Παῦλος ἀπόστολος Χριστοῦ Ἰησοῦ διὰ θελήματος θεοῦ τοῖς ἁγίος τοῖς οὗσιν ἐν Ἐφέσῳ καὶ πιστοῖς ἐν Χριστῷ Ἰησοῦ χάρις ὑμῖν καὶ εἰρήνη ἀπὸ θεοῦ πατρὸς ἡμῶν καὶ κυρίου Ἰησοῦ Χριστοῦ. Paul, an apostle of Christ Jesus by the will of God, to the saints living in Ephesus and to the faithful ones in Christ Jesus: grace to you and peace from God our Father and Lord Jesus Christ.
The apostle Paul is the author of the epistle to the Ephesians. Paul is an apostle Χριστοῦ Ἰησοῦ. Indeed, our phrase is a genitive of possession, which indicates Paul is an apostle belonging to Christ Jesus. This fact harkens back to the event when Saul is met by Jesus, becomes Paul and also an apostle alongside the Twelve.
The Apostle Paul is writing to the saints in Ephesus by the will of God. The preposition διὰ is a genitive of agency here, and it points to the fact that the Apostle Paul was made an apostle by God’s will. It was by God’s will that Paul became an apostle of Jesus Christ.
The apostle is writing to the saints literally “being” in Ephesus, or for a smoother translation the ones “who are” in Ephesus. The use of the dative article points to the dative of recipient, which indicates that the saints, whomever they may be, were the ones being written to. The prepositional phrase ἐν Ἐφέσῳ identifies that the recipients of the epistle are located in the place of Ephesus, because it is a dative of place or sphere.
There is a small problem here, however. The dative prepositional phrase ἐν Ἐφέσῳ is omitted by the best textual witnesses. Scholars are uncertain as to whether or not ἐν Ἐφέσῳ was part of the original text. If it is not, then the recipients are the saints who are indeed faithful in Christ Jesus . The dative prepositional phrase is widely attested despite not being located in the three earliest and best manuscripts (Papyrus 46 and the original א and B), being found in some relatively early translations (Syriac and Coptic) along with some other manuscripts (A D and the second corrector of א and B). Although we cannot say with indisputable certainty, we can be fairly certain that the document originally included ἐν Ἐφέσῳ, since the phrase has some early support (though not the earliest) and wide attestation. It could easily not have been placed in the earliest manuscripts for the sake of passing the copies around in circulation; the general style of Ephesians is less personable than some of the other letters, so by making the introduction much more general (“to the saints who are indeed faithful in Christ”), it makes the letter much more applicable in a direct sense to the readers of the time. It is best to include ἐν Ἐφέσῳ.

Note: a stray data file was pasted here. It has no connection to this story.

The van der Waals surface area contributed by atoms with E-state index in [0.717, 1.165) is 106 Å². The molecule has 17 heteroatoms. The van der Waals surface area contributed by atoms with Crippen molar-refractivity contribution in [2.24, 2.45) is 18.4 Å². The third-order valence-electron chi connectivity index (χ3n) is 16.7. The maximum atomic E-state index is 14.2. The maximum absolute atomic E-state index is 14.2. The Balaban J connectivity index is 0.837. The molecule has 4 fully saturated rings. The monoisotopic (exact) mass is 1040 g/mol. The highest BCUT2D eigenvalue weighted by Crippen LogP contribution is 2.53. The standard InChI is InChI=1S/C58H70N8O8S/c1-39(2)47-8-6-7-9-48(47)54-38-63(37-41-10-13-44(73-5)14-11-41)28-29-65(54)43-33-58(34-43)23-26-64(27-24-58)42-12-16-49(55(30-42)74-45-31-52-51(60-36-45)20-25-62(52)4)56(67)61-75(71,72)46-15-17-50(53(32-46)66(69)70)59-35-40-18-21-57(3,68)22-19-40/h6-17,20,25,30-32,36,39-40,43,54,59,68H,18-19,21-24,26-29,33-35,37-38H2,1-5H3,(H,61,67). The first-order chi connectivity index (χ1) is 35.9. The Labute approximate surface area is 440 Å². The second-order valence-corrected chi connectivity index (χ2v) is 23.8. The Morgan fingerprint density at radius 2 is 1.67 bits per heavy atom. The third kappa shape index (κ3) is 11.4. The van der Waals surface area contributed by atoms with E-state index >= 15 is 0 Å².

Paul’s greeting extends grace and peace to his recipients from God. The genitive preposition ἀπὸ is probably one of source; therefore, grace and peace do not come from Paul, but from God who is their source. Paul uses the first person plural in the rest of the phrase ἀπὸ θεοῦ πατρὸς ἡμῶν, thus identifying himself with the recipients and recognizing that God is the Father of all of them. The conjunction καὶ is important, because it ties Jesus in with God. The conjunction is a coordinating conjunction, linking God and Jesus together. Jesus is connected with God as the source of grace and peace. Paul extends God’s and the Lord’s grace and peace to his recipients.
And just who is this Lord? The Lord is Jesus Christ. The use of the genitive by all the nouns here indicates simple apposition; hence, the nouns are referring to the same thing or person, which is Jesus Christ. Grace and peace sourced in God and the Lord–who is Christ Jesus–is extended to the recipients of the epistle.
Paul, an apostle of Christ Jesus by God’s will, to the saints who are in Ephesus and faithful in Christ Jesus, grace to you and peace from God our Father and Lord Jesus Christ.
Paul identified himself as an apostle by God’s will. He was made an apostle by the will of God. He is writing to the faithful saints located in Ephesus. He extends grace to his readers and peace from God. He is seeking to contact them, but he is also seeking grace and peace on their behalf. We should have this mentality among ourselves today. We need to be seeking grace and peace for others in all our communications. When there are issues to address, positively or negatively, we need to do it with grace and peace.